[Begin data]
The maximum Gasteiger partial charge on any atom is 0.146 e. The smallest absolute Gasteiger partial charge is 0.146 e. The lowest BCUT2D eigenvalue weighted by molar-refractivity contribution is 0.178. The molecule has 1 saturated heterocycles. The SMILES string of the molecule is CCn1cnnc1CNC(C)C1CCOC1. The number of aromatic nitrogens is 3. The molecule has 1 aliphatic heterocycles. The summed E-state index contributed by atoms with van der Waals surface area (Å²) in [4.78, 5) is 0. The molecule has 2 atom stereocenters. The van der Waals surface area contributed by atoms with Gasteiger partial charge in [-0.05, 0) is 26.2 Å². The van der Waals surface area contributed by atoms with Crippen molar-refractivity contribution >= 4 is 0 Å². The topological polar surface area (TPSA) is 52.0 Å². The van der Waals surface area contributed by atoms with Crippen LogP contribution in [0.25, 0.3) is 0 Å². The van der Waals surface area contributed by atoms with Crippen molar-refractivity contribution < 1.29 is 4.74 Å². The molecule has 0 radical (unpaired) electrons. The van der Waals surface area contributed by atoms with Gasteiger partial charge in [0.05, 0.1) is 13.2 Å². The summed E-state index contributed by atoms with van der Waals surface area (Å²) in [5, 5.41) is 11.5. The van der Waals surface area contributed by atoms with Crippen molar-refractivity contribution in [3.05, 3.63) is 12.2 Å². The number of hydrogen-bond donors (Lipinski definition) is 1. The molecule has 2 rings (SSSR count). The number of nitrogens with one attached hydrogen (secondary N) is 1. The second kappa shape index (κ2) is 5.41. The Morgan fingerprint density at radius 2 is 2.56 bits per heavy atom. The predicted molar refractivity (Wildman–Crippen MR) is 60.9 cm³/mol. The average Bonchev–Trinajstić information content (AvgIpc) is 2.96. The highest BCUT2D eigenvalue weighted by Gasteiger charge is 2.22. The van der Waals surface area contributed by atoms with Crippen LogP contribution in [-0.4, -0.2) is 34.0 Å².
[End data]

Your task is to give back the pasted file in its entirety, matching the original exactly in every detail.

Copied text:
The maximum Gasteiger partial charge on any atom is 0.146 e. The smallest absolute Gasteiger partial charge is 0.146 e. The lowest BCUT2D eigenvalue weighted by molar-refractivity contribution is 0.178. The molecule has 1 saturated heterocycles. The SMILES string of the molecule is CCn1cnnc1CNC(C)C1CCOC1. The number of aromatic nitrogens is 3. The molecule has 1 aliphatic heterocycles. The summed E-state index contributed by atoms with van der Waals surface area (Å²) in [4.78, 5) is 0. The molecule has 2 atom stereocenters. The van der Waals surface area contributed by atoms with Gasteiger partial charge in [-0.05, 0) is 26.2 Å². The van der Waals surface area contributed by atoms with Crippen molar-refractivity contribution >= 4 is 0 Å². The topological polar surface area (TPSA) is 52.0 Å². The van der Waals surface area contributed by atoms with Crippen LogP contribution in [0.25, 0.3) is 0 Å². The van der Waals surface area contributed by atoms with Crippen molar-refractivity contribution < 1.29 is 4.74 Å². The molecule has 0 radical (unpaired) electrons. The van der Waals surface area contributed by atoms with Gasteiger partial charge in [0.05, 0.1) is 13.2 Å². The summed E-state index contributed by atoms with van der Waals surface area (Å²) in [5, 5.41) is 11.5. The van der Waals surface area contributed by atoms with Crippen molar-refractivity contribution in [3.05, 3.63) is 12.2 Å². The number of hydrogen-bond donors (Lipinski definition) is 1. The molecule has 2 rings (SSSR count). The number of nitrogens with one attached hydrogen (secondary N) is 1. The second kappa shape index (κ2) is 5.41. The Morgan fingerprint density at radius 2 is 2.56 bits per heavy atom. The predicted molar refractivity (Wildman–Crippen MR) is 60.9 cm³/mol. The average Bonchev–Trinajstić information content (AvgIpc) is 2.96. The highest BCUT2D eigenvalue weighted by Gasteiger charge is 2.22. The van der Waals surface area contributed by atoms with Crippen LogP contribution in [-0.4, -0.2) is 34.0 Å².